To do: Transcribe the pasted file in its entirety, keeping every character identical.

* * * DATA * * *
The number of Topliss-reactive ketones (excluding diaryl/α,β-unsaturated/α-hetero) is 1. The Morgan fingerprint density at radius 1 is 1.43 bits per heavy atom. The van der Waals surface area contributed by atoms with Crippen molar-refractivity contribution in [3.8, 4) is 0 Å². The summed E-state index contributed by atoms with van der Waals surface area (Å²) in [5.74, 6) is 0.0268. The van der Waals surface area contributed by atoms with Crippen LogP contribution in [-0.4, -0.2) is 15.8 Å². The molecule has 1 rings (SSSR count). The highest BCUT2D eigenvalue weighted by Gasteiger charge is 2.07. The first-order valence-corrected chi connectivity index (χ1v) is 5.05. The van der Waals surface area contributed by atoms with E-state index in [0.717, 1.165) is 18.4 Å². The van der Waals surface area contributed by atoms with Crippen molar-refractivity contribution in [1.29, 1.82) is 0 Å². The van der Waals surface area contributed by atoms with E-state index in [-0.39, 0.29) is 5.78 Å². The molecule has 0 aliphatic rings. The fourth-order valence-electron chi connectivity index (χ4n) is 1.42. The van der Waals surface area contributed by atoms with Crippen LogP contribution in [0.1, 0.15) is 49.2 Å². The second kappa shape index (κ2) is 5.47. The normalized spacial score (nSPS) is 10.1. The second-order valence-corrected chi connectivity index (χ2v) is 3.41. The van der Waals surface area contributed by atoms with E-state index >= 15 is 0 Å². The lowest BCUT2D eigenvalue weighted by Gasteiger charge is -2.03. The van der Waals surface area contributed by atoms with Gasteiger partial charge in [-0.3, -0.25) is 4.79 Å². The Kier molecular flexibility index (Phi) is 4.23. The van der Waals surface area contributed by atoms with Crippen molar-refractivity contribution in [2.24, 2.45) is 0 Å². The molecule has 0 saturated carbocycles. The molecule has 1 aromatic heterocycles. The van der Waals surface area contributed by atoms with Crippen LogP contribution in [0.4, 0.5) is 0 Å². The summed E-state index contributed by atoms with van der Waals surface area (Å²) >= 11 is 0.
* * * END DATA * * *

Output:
The number of Topliss-reactive ketones (excluding diaryl/α,β-unsaturated/α-hetero) is 1. The Morgan fingerprint density at radius 1 is 1.43 bits per heavy atom. The van der Waals surface area contributed by atoms with Crippen molar-refractivity contribution in [3.8, 4) is 0 Å². The summed E-state index contributed by atoms with van der Waals surface area (Å²) in [5.74, 6) is 0.0268. The van der Waals surface area contributed by atoms with Crippen LogP contribution in [-0.4, -0.2) is 15.8 Å². The molecule has 1 rings (SSSR count). The highest BCUT2D eigenvalue weighted by Gasteiger charge is 2.07. The first-order valence-corrected chi connectivity index (χ1v) is 5.05. The van der Waals surface area contributed by atoms with E-state index in [0.717, 1.165) is 18.4 Å². The van der Waals surface area contributed by atoms with Crippen molar-refractivity contribution in [1.29, 1.82) is 0 Å². The van der Waals surface area contributed by atoms with E-state index in [-0.39, 0.29) is 5.78 Å². The molecule has 0 aliphatic rings. The fourth-order valence-electron chi connectivity index (χ4n) is 1.42. The van der Waals surface area contributed by atoms with Crippen LogP contribution in [0.1, 0.15) is 49.2 Å². The second kappa shape index (κ2) is 5.47. The normalized spacial score (nSPS) is 10.1. The second-order valence-corrected chi connectivity index (χ2v) is 3.41. The van der Waals surface area contributed by atoms with E-state index >= 15 is 0 Å². The lowest BCUT2D eigenvalue weighted by Gasteiger charge is -2.03. The van der Waals surface area contributed by atoms with Gasteiger partial charge in [-0.3, -0.25) is 4.79 Å². The Kier molecular flexibility index (Phi) is 4.23. The van der Waals surface area contributed by atoms with Crippen molar-refractivity contribution in [2.24, 2.45) is 0 Å². The molecule has 0 saturated carbocycles. The molecule has 1 aromatic heterocycles. The van der Waals surface area contributed by atoms with Crippen LogP contribution in [0.4, 0.5) is 0 Å². The summed E-state index contributed by atoms with van der Waals surface area (Å²) >= 11 is 0.